Planned Parenthood has been imperiled for years thanks to mostly Republican politicians who insist on putting crowd-pleasing antichoice rhetoric before the well-being of low-income women and men. Now, with a right-wing demagogue about to enter the White House — not to mention a creepy Midwestern vice president–elect who thinks women should have funerals for miscarried fetuses — it's in more danger than ever. But SoCal creatives won't let it go down without a fight. At Plan B: A Benefit for Planned Parenthood, comedians Kate Berlant, Emily Heller, Chris Thayer, Clare O'Kane, Tashi Condelee and Corie Johnson take the stage to raise funds for the essential clinic, and Bethany Cosentino and Tamaryn DJ between sets. There's also a raffle and a gift bag for people who've donated to PP in the past (and have proof). They won the battle — we can't let them win the war. Resident, 428 S. Hewitt St., downtown; Mon., Dec. 5, 7 p.m.-midnight; $10 suggested donation. facebook.com/events/931996026930396. —Gwynedd Stuart
Betzy Bromberg is among the foremost experimental filmmakers in Los Angeles. As it did with her Voluptuous Sleep five years ago, REDCAT is hosting the world premiere of her latest, Glide of Transparency. This new feature is broken into three movements that, in Bromberg's words, amount to "a journey devoid of compass bearings, forging pathways without a path." REDCAT, 631 W. Second St., downtown; Mon., Dec. 5, 8:30 p.m.; $11. (213) 237-2800, redcat.org.
Conservativism and comedy rarely go hand in hand, but audiences have become increasingly sensitive when it comes to poking fun at racism, sexism, homophobia and politics. Can we no longer take a joke? Where do we draw the line? Zócalo Public Square and UCLA's latest lecture asks the age-old PC question: "Has Political Correctness Really Killed Humor?" New York Times Magazine contributor Carina Chocano moderates this panel discussion, featuring L.A. comedians/actors Kristina Wong and Max Amini as well as Beck Krefting, an associate professor at Skidmore College in Saratoga Springs, New York; Krefting also wrote the book, All Joking Aside: American Humor and Its Discontents. MOCA, 250 S. Grand Ave., downtown; Tue., Dec. 6, 7:30 p.m.; free. zocalopublicsquare.org/event/political-correctness-killed-humor. —Siran Babayan
This week, Echo Park Film Center celebrates 15 years as a community resource for cinephiles and activists alike with five days of free events and programming. The beloved organization has long emboldened youth and community organizers, and EPFC's commitment to equal and affordable access to media empowerment is more important now than ever. The Echo Park Film Center 15th Anniversary Celebration commences with an alumni showcase featuring work by EPFC youth-filmmaking program alumni on Wednesday, followed over the week by an All-Night Anniversary Salon with live music, bike rides alongside the EPFC Filmmobile, an evening of silent films and a traditional open screening night where even you can share your short films. As always, donations appreciated. Echo Park Film Center, 1200 N. Alvarado St., Echo Park; Wed., Dec. 7, 7 p.m. (through Dec. 11); free. (213) 484-8846, echoparkfilmcenter.org. —Neha Talreja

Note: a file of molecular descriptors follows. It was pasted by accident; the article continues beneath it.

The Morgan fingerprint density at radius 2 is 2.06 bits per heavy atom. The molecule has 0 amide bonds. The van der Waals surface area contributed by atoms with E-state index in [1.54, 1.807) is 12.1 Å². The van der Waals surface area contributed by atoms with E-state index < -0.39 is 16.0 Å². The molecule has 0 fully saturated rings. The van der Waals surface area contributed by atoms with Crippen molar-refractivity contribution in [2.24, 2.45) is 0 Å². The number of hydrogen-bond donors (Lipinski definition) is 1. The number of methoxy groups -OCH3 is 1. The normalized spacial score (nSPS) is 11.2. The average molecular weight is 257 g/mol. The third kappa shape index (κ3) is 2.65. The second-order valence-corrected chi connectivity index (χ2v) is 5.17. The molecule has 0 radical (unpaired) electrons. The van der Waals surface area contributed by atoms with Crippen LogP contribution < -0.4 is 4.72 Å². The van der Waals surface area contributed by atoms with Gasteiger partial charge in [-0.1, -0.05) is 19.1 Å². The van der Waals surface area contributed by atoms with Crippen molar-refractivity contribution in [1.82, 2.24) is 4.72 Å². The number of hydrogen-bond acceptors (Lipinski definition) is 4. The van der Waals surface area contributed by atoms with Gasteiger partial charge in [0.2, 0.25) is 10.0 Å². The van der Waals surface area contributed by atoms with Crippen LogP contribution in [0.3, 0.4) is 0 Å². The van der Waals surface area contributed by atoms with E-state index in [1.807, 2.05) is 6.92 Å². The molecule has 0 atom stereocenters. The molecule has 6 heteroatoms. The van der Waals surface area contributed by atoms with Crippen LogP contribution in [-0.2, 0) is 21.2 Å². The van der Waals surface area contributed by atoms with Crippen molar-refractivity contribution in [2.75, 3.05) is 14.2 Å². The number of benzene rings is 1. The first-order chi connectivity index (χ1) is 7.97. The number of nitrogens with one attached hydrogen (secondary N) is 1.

City National Plaza hosts its annual Holiday Spectacular on Thursday evening and, this year, the entertainment comes from Lucent Dossier Experience. The circus arts company is a downtown staple, having made a name for itself during its 2000s residency at the Edison. These days, the troupe balances large concert performances — such as this year's 3-D show as Sahara Tent headliners at Coachella — with intimate performances at Clifton's. Their interactive, improv-heavy shows are always unpredictable. You might spend the evening simply as a spectator, or one whimsical character may drag you into their world. The event is free, but it's also a benefit for Volunteers of America Los Angeles, so attendees are asked to bring donations of new toys, blankets or art and school supplies. City National Plaza, 515 S. Flower St., downtown; Thu., Dec. 8; 5-8 p.m.; free. (213) 485-9595, citynationalplaza.com. —Liz Ohanesian
Tom Hanks is something like our official American Everyman, a role he embodies so well that it's easy to forget he's also a gifted writer and director. Hanks made his behind-the-camera debut 20 years ago with That Thing You Do!, the story of a one-hit wonder from the 1960s, which is itself a kind of cinematic earworm. LACMA, 5905 Wilshire Blvd., Mid-Wilshire; Thu., Dec. 8, 7:30 p.m.; $10. (323) 857-6000, lacma.org. —Michael Nordine